(Mr Hutcheson) The answer is that we should not put up with any.

  1356. But life is not like that.
  (Mr Hutcheson) I am glad you said that because I very much subscribe to that view.

  1357. But I am disappointed that you agree with me.
  (Mr Hutcheson) I am in a no-win situation here. We are actually dealing with human beings and no matter what job we do we all make mistakes. We have remedial training in place. In terms of driving up performance I could be much more specific but it is a very confidential area and I can only talk around it in some ways. The threat image projection has threats in three different categories: knives, guns and improvised explosive devices. We are waiting for a move forward in the technology which means we will be able to do it for individuals and that is where the real motivational bit comes in because we will be able to tailor people's training to their own individual performance. Why should I train somebody again to detect knives and guns when they are already very good at it but they are not very good at detecting other things? The next generation of the software, which is just around the corner, will enable us to very much tailor training programmes for the individual. At the moment we track the percentage scores in each of these three categories for the searches in our airports and we did take a benchmark before we started using this technology so we know where performance was when we switched it on and I can tell you where it is now in relation to performance. I have got the two sets of figures which I am not prepared to state in a public arena. It is not a generic off-the-cuff management statement that performance has gone up specifically, I can actually substantiate that with facts and figures.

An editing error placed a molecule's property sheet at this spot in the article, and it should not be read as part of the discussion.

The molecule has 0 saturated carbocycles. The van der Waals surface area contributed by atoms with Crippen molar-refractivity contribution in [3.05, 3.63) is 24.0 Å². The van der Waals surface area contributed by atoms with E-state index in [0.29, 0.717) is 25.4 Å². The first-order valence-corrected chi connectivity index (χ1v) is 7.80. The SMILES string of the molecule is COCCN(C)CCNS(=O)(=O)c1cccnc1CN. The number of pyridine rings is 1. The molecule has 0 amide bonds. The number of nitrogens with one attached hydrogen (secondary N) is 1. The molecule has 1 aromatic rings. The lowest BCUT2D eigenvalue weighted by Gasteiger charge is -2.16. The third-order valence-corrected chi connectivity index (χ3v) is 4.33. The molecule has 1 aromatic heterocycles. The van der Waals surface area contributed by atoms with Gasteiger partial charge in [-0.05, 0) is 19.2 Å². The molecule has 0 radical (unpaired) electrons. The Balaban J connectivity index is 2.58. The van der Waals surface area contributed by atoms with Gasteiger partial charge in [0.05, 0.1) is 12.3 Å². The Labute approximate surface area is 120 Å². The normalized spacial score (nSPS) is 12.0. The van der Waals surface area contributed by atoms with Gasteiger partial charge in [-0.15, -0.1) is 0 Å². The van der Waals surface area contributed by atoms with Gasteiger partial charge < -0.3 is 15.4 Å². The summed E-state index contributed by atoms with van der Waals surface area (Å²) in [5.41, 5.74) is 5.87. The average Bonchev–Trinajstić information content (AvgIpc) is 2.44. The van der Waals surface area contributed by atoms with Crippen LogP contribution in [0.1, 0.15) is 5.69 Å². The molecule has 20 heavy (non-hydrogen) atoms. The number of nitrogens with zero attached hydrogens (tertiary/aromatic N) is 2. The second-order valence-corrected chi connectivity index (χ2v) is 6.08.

1358. And you will be able to do that on a confidential basis to the Committee?
  (Mr Hutcheson) I can do that.

  1359. Clearly that is the important end of all of this. What about other staff employed by the airports authorities, by the airlines and so on, who are not in front line security positions but who nonetheless probably have quite a role to play in overall security as well? How are they vetted and how are they trained, if that question is valid?
  (Mr Hutcheson) We actually do not distinguish, we employ an omni-competent security employee who does the full range of security duties. We need to do that in some ways to maintain the rotation around the X-ray machine if you can only do 20 minutes. Everyone who joins us as a security operative is trained to the same standards and I would say are trained above the Government standards. There is the basic programme and we do more than the basic programme. We also have training built into the line. If someone is found to have made a mistake, as we talked about earlier, they are immediately removed from the function that they are performing and retrained in that particular function before they are allowed to return to that function. The Department also lays down that there is annual refresher training carried out. Over and above that we have specific training for supervisors and managers and that applies to the BAA security workforce. I cannot talk for the private security companies, BAA do not use private security companies, we employ our own labour.